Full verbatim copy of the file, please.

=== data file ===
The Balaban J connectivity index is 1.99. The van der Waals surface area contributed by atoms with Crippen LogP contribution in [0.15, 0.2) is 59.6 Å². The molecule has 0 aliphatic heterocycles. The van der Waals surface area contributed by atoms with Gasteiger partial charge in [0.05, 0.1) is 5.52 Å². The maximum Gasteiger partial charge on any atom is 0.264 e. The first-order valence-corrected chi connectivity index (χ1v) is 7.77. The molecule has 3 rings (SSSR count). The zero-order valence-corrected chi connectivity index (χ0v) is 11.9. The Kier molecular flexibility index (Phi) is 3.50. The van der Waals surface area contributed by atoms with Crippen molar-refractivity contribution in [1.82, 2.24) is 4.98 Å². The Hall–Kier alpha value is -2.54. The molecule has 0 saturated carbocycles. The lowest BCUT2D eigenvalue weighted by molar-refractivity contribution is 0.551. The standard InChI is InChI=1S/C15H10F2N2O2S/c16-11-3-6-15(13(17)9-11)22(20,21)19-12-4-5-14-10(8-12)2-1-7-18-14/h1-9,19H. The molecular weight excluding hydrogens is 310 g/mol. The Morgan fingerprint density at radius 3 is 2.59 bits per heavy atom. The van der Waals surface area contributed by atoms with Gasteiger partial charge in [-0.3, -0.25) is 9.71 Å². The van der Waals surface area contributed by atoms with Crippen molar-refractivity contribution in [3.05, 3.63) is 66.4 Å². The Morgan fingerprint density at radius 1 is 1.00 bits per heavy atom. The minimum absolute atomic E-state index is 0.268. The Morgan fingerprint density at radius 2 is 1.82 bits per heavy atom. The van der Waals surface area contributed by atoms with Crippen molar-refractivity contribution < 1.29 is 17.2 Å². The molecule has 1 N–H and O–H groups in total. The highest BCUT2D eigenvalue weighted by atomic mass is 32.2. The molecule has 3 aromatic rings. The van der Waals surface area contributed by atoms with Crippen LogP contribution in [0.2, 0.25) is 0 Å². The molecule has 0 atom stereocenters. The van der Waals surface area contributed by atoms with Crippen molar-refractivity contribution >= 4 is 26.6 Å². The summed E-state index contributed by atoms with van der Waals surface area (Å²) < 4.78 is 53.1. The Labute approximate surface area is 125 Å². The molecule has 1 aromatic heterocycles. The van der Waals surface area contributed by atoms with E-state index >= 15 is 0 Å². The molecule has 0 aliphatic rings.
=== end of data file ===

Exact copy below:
The Balaban J connectivity index is 1.99. The van der Waals surface area contributed by atoms with Crippen LogP contribution in [0.15, 0.2) is 59.6 Å². The molecule has 0 aliphatic heterocycles. The van der Waals surface area contributed by atoms with Gasteiger partial charge in [0.05, 0.1) is 5.52 Å². The maximum Gasteiger partial charge on any atom is 0.264 e. The first-order valence-corrected chi connectivity index (χ1v) is 7.77. The molecule has 3 rings (SSSR count). The zero-order valence-corrected chi connectivity index (χ0v) is 11.9. The Kier molecular flexibility index (Phi) is 3.50. The van der Waals surface area contributed by atoms with Crippen molar-refractivity contribution in [1.82, 2.24) is 4.98 Å². The Hall–Kier alpha value is -2.54. The molecule has 0 saturated carbocycles. The lowest BCUT2D eigenvalue weighted by molar-refractivity contribution is 0.551. The standard InChI is InChI=1S/C15H10F2N2O2S/c16-11-3-6-15(13(17)9-11)22(20,21)19-12-4-5-14-10(8-12)2-1-7-18-14/h1-9,19H. The molecular weight excluding hydrogens is 310 g/mol. The Morgan fingerprint density at radius 3 is 2.59 bits per heavy atom. The van der Waals surface area contributed by atoms with Gasteiger partial charge in [-0.3, -0.25) is 9.71 Å². The van der Waals surface area contributed by atoms with Crippen molar-refractivity contribution in [3.05, 3.63) is 66.4 Å². The Morgan fingerprint density at radius 1 is 1.00 bits per heavy atom. The minimum absolute atomic E-state index is 0.268. The Morgan fingerprint density at radius 2 is 1.82 bits per heavy atom. The van der Waals surface area contributed by atoms with Crippen molar-refractivity contribution < 1.29 is 17.2 Å². The molecule has 1 N–H and O–H groups in total. The highest BCUT2D eigenvalue weighted by atomic mass is 32.2. The molecule has 3 aromatic rings. The van der Waals surface area contributed by atoms with Crippen LogP contribution in [0.2, 0.25) is 0 Å². The molecule has 0 atom stereocenters. The van der Waals surface area contributed by atoms with Crippen molar-refractivity contribution >= 4 is 26.6 Å². The summed E-state index contributed by atoms with van der Waals surface area (Å²) < 4.78 is 53.1. The Labute approximate surface area is 125 Å². The molecule has 1 aromatic heterocycles. The van der Waals surface area contributed by atoms with E-state index >= 15 is 0 Å². The molecule has 0 aliphatic rings.